Recipe: Poor Girl’s Beef Stew (aka, The Hardest Blog I’ve Had to Write)

5/5

Main Contents

Recipe Description

Pardon my French, but this has been an utterly shitty ass week.

Monday night/Tuesday morning, I was awakened by what I thought was a terrible migraine and a mangled ear; it turned out to be the ramifications of an inner AND middle ear infection, which I haven’t had for a good 6 months. Tuesday or Wednesday I called my Daddy and found out he is definitely not doing well physically (cognitively, he’s doing quite well after the stroke; it’s all the physical stuff that’s killing him), so much so that he told his wife he can’t talk to me very much, partly because he feels unwell and partly because he feels bad about only being able to talk to me for 30 seconds at a time (if he only knew how valuable those 30 seconds are to me!). And yesterday I found out that my temp assignment had ended. Financially, it’s a terrible hit; morally and personally, it’s not the worst thing in the world, as I was feeling ridiculously stifled there. I won’t get into all the details of it all, but let’s just say that I’m a bit too liberal to work where I was working, so I suppose it’s all for the best. Still, it aches. I don’t like rejection in any form – especially when I was practically being offered the permanent position – and when it takes a direct hit to my finances, it sucks big fat hairy toe.

(You thought I was going to say something worse, there, didn’t you? :P)

Alas, it was a temp job and I should be able to find SOMETHING in short order; I have to, right? I simply have no other choice and there is no time to wallow (Okay, so I did set aside 60 minutes to cry about it and then I started job hunting). But when life gives you lemons in the middle of a cold, rainy, stormy, disgusting January, dammit, you don’t make lemonade, you make beef stew. Not with actual lemons of course, but with the acidity of the harshness that life throws at you, the kind that requires real, hearty, deliciously warm comfort food.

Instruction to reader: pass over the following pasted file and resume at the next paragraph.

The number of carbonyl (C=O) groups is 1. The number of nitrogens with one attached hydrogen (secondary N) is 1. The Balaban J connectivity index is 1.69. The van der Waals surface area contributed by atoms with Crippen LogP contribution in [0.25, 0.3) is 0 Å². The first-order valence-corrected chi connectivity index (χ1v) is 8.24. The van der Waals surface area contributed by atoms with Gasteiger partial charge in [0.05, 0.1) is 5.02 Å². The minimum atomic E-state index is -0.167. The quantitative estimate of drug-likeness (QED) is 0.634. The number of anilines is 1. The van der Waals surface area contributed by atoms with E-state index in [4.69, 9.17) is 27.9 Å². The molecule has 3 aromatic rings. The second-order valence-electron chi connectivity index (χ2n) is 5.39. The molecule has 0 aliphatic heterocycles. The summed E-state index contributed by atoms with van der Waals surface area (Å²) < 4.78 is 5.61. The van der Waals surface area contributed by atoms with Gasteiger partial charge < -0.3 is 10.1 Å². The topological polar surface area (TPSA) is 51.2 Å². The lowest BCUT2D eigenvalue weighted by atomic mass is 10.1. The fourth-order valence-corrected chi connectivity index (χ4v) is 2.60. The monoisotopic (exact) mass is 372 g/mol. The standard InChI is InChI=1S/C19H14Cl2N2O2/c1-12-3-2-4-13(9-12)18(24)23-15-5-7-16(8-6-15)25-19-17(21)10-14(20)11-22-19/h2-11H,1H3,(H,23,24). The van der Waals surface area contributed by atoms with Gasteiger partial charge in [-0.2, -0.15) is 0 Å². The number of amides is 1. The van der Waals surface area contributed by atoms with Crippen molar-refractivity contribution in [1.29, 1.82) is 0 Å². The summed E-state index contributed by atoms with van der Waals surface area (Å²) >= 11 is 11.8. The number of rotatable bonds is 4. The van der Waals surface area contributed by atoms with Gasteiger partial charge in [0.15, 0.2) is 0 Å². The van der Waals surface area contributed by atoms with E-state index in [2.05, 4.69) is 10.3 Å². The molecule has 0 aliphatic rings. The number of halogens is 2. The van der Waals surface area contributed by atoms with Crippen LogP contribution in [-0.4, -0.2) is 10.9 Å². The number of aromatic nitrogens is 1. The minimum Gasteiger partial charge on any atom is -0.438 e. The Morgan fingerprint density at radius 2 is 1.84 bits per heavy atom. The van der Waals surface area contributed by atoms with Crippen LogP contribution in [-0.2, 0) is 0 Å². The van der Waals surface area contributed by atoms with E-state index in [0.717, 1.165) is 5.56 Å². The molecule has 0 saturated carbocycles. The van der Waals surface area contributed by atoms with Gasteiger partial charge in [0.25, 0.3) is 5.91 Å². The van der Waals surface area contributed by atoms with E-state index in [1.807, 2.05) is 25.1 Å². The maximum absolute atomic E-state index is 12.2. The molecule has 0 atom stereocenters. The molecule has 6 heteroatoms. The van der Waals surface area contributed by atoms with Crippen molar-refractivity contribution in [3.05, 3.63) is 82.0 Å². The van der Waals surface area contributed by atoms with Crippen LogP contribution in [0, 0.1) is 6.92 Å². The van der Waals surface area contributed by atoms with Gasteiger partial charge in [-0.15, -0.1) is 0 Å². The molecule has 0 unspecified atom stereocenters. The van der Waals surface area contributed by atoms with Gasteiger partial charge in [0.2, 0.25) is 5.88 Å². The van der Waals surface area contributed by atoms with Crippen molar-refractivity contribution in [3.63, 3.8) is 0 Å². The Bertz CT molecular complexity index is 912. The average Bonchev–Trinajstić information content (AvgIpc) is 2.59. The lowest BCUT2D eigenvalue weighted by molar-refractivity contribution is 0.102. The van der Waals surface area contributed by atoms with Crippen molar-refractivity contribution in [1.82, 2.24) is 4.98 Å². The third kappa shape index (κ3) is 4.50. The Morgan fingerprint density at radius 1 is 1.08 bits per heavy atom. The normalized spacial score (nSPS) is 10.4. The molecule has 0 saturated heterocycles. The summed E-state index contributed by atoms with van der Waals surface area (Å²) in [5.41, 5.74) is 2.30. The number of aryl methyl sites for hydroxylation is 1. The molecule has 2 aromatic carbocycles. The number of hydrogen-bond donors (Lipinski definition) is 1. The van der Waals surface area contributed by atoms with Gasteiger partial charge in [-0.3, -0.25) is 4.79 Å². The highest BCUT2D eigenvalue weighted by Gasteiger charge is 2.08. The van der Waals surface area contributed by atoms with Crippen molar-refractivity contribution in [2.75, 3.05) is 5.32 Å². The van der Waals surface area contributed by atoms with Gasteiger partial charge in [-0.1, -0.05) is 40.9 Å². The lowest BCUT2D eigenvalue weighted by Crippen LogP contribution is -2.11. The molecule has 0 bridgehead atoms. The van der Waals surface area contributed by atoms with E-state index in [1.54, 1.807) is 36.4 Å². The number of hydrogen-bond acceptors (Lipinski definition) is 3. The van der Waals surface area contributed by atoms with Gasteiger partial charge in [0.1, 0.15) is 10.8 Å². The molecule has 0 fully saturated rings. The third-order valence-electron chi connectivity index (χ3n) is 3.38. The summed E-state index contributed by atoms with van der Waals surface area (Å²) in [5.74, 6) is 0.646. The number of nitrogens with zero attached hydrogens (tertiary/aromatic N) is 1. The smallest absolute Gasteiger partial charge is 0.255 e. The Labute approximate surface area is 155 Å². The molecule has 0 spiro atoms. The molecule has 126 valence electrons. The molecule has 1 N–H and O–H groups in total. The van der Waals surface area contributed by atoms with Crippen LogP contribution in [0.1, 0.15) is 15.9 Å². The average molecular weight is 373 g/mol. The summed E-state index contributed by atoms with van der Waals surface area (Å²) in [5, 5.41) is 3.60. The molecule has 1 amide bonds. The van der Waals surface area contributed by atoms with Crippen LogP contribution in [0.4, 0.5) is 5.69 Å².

I had some random leftover cut of beef in my freezer and thawed it this week in the hopes of using it in something (Lord knows what; I just wanted beef). I’m not sure what else it would have worked with, as it was a rather awkward cut of beef. I decided this might be good to use in a stew because I wouldn’t have to worry about adding too much extra fat in the form of oil and I could hack it up into random pieces, but I wasn’t sure if I had everything needed to make a proper beef stew. After perusing my kitchen contents, it appeared I had everything but the Burgundy wine, which was just dandy as I probably would have drunk the wine anyway, lol. Not only had I lost my job, but my old computer took a dive and my DVD player just died with a new Netflix movie inside of it, so I needed something warm & comfy to make me feel better. Not to mention a longer cooking process to keep my mind busy.

So here it is. It’s not the most gourmet of beef stew recipes, but darn it, it’s still super tasty and proves that you can make things like stew even if you’re minus a crockpot! It has plenty of meat and plenty of veggies, so you can feel semi-good about indulging in this winter staple. I like mine to be a little on the tomato-ey side, so be aware that tomatoes WILL be used in this recipe, as opposed to most beef stews. And if you make it just right, it doesn’t cost you all that much. A wonderful thing if you are in between temp assignments!!!

Details Recipe Information

Ingredients

Method

Rinse, peel, and chop all the veggies into 1″ pieces. Combine the flour, 1/2 tbsp salt, and 1/2 tbsp black pepper together and mix well. Add the stew meat to the flour mixture and toss until everything is properly coated. In a large pot heat the 2 tablespoons of olive oil and add the meat. Be sure not to crowd the beef pieces so that they brown properly (if you have to work in a couple of batches, do so). Brown on all sides and remove from the pot.
Use about 1/2 cup of the beef broth to deglaze the bottom of the pot before adding the potatoes, onions, carrots, garlic, and all the herbs & seasonings. Cook over medium heat for about 2 minutes, then add the browned beef, balsamic vinegar, the remainder of the broth and the water. Bring to a rapid simmer then reduce the heat, cover, and cook for about 35-40 minutes (this is a small pot of stew, so it will be done quickly!). If needed, thin the stew with a bit more water or broth before adding the peas. Simmer for another 5 minutes.
Serve hearty amounts in large bowls with plenty of warm, toasty bread, and enjoy!
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